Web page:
Sunday, September 16, 2012

Bumper v. North Carolina case brief

Bumper v. North Carolina
Supreme Court of United States (1968)
FACTS: Bumper; the defendant was a black man who was accused of rape.
-The defendant lived with his grandmother and two days after the alleged crime, four officers came to defendant's house.
-One of the officer told the grandmother that they had a search warrant to search the house and the grandmother said "Go ahead." However, the officers did not have a search warrant.
-The officers found a gun in the house which was later used as evidence and the defendant was sentenced to life in prison.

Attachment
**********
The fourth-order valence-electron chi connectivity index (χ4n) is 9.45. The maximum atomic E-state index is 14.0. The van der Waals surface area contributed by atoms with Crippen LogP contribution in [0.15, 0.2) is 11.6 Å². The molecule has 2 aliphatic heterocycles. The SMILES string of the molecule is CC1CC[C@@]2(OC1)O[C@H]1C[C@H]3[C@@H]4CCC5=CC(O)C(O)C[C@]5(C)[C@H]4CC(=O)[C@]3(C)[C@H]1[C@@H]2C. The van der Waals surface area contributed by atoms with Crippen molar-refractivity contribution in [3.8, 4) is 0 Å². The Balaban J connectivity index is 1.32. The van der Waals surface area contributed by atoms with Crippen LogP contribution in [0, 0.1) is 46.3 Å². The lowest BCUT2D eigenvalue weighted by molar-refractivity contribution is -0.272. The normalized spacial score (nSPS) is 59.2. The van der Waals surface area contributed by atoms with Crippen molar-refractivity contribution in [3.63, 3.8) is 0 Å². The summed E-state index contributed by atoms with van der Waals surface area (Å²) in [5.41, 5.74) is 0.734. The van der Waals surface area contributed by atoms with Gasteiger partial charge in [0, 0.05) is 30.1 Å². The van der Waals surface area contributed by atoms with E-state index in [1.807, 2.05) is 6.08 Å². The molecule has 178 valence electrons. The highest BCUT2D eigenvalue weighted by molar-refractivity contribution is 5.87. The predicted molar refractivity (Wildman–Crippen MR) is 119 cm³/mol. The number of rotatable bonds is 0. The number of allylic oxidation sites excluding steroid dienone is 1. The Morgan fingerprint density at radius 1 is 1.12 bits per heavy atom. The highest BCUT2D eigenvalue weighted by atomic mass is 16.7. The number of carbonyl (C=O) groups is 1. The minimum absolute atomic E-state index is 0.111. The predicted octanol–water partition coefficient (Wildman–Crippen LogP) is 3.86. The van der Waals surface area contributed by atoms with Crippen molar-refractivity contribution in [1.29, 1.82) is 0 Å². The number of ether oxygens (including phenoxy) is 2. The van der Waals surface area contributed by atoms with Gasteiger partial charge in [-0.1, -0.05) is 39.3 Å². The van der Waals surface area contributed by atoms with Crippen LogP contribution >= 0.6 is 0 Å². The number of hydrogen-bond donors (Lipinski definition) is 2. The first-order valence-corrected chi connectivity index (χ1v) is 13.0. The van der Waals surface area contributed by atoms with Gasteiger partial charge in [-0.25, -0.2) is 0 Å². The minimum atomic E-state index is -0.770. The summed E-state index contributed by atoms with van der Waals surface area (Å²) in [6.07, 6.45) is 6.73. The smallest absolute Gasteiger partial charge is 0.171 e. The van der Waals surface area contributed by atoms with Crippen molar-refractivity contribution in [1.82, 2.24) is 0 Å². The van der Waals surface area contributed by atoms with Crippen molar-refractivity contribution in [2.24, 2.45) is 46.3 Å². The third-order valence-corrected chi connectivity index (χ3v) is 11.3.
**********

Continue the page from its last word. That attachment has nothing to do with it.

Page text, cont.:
-The prosecutor, during the appeal, argued that the grandmother had given her consent to the officers and the Supreme Court of North Carolina affirmed the conviction.
ISSUE: Was the consent of grandmother voluntary?


The court stated that after the officers told the grandmother that they had a warrant, the grandmother felt that she had no right to resist the search.
-The court reasoned that this situation was "coercion - albeit colorably lawful coercion." -The court ruled that the grandmother's consent was not voluntary and the weapon was illegally obtained in the house.

CONCLUSION:  The court remanded the case and reversed the ruling of the lower court.

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